SAN JUAN, Puerto Rico—Nearly two dozen scientists, science policy experts, and educators have convened here today to explore how collaborative efforts to build Haitian science capacity can help the nation recover from its devastating January earthquake and contribute to its long-term economic development.
The meeting, organized by the AAAS Caribbean Division, has brought together experts from Puerto Rico, the United States, and Haiti for two-and-a-half days of presentations and discussions about the state of science in Haiti and possible measures to build the country’s capacity in science and science education.
The workshop opened Saturday evening. Presentations began Sunday, with a full, final day of work scheduled for today.Paul R. Latortue, who has served in Haitian government and education posts and now serves as dean of the School of Business Administration at the University of Puerto Rico (UPR)-Río Piedras, suggested that the workshop could play a critical role in building Haitian science education.
“Science education in Haiti needs to be reinvented,” said Latortue, who was born in Haiti. “Professors are insufficiently trained. Labs are almost non-existent. There is a great deal of work ahead to promote science education in Haiti. I feel privileged that UPR and the Caribbean chapter of AAAS are making that effort.”
“We believe that the advancement of Haitian science and science education, with international assistance and support, is a key element in the future sustainable development of Haiti and the well-being of its people,” said Jorge Colón, president of the AAAS Caribbean Division. Workshop participants, he added, are “preparing a set of policy and action recommendations for advancing Haitian science capacity, which would involve the Haitian government, the U.S. government, the scientific community—including AAAS members—and international development and aid organizations.”
The draft recommendations will be presented in a series of meetings with government officials in Haiti from 15-18 July. The recommendations also will be presented to AAAS leaders and U.S. government officials, Colón said.
Haiti, already one of the world’s most impoverished nations, was shattered by a magnitude 7.0 earthquake on 12 January. More than 300,000 Haitians died in the quake, according to some news reports, and an estimated 300,000 were injured; the Red Cross has estimated that 1.5 million people were left homeless.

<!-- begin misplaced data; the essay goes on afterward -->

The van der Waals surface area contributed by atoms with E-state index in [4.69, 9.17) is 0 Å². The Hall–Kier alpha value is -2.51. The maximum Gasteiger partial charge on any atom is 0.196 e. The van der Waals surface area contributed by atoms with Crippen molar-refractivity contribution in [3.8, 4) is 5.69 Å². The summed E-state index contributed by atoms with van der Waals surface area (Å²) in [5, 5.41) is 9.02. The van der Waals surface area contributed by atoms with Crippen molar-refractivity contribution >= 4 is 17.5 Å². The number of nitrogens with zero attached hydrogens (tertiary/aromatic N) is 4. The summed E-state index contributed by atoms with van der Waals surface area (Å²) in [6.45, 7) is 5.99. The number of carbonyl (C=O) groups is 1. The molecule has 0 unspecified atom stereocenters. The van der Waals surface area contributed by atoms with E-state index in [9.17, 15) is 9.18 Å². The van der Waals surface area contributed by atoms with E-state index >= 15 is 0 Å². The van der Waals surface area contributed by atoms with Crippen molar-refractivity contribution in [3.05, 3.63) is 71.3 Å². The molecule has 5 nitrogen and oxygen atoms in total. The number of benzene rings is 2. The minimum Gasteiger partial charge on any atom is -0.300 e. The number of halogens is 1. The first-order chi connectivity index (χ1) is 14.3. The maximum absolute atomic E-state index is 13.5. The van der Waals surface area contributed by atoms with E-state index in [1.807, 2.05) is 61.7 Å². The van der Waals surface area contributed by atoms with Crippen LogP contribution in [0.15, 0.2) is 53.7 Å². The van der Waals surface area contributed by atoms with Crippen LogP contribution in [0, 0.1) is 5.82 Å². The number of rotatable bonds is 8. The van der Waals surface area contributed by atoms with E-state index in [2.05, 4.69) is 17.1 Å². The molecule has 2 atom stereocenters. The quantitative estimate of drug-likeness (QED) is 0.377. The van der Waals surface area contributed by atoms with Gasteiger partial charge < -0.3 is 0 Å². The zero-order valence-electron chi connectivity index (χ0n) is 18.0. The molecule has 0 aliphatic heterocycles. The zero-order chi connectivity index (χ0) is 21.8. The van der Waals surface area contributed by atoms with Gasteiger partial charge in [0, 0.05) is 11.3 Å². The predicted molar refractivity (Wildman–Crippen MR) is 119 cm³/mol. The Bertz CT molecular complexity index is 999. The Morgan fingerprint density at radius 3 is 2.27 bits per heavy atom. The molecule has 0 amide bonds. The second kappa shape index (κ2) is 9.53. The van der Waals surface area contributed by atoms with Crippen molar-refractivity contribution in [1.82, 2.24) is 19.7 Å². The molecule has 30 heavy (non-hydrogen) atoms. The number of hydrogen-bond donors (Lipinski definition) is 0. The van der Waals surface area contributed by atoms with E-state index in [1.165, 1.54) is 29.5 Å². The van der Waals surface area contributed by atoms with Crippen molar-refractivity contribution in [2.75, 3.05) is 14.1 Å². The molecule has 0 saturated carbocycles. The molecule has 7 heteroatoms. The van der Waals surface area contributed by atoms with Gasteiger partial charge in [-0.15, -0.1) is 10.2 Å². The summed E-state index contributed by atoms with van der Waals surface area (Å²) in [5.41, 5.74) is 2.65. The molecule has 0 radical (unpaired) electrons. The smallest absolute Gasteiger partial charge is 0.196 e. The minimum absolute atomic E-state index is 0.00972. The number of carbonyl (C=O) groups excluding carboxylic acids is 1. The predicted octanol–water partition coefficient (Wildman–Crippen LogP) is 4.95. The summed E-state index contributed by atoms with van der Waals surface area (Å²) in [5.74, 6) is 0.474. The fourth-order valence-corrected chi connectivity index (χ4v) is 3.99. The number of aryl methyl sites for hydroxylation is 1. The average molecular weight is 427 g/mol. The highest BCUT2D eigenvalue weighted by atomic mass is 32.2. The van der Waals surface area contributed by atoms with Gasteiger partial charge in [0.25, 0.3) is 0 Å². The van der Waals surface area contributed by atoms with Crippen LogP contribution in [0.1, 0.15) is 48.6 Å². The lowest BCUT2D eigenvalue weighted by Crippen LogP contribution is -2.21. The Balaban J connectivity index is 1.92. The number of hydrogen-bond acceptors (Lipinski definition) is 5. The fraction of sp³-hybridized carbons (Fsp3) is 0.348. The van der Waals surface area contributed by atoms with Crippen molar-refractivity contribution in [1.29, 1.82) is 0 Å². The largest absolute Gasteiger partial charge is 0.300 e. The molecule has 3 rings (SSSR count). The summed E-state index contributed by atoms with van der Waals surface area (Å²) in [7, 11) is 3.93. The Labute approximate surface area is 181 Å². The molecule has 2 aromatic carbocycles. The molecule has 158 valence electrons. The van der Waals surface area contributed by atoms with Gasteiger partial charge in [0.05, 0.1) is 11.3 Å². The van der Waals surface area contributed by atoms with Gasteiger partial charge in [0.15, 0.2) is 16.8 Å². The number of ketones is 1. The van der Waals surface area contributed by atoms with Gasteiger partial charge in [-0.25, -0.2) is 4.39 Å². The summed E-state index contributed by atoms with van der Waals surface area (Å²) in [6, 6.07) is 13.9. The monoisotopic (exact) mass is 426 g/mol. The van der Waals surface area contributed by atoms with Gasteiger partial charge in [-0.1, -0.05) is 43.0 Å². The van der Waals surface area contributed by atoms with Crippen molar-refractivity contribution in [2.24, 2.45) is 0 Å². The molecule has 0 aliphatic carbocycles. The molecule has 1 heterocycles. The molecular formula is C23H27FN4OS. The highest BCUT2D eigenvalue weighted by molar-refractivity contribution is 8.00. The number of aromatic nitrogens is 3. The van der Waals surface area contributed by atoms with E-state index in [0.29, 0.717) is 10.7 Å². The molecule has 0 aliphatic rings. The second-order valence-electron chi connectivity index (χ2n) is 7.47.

On Sunday, Haitian scholars and policy experts made a series of presentations summarizing the nation’s science and science education before the earthquake, the impact of the quake, and the needs of Haitian science and education in the aftermath.
Working groups were then formed to focus on science policy and related actions to address Haiti’s needs; science education; and related government policy. Those discussions were to serve as the basis for the recommendations developed by the group.
The delegation to Haiti will be comprised of Colón, who is also a chemistry professor at UPR-Río Piedras; Gary Machlis, professor of conservation at the University of Idaho; and Jean McKendry, senior researcher at the Association of American Geographers.
Additional support for the workshop was provided by the AAAS International Office; UPR- Río Piedras; the University of Idaho College of Natural Resources; and the Association of American Geographers.
“The AAAS Caribbean Division is taking a leadership role in this matter since we believe that an important mission of our division is to strengthen our region’s science and technological capacity,” said Colón. “With this workshop and the ensuing meetings in Haiti, we will contribute to advancing capacity in Haitian science and science education and fulfill the AAAS mission of ‘advancing science, serving society.’”
Learn more about the AAAS Caribbean Division and other AAAS regional divisions.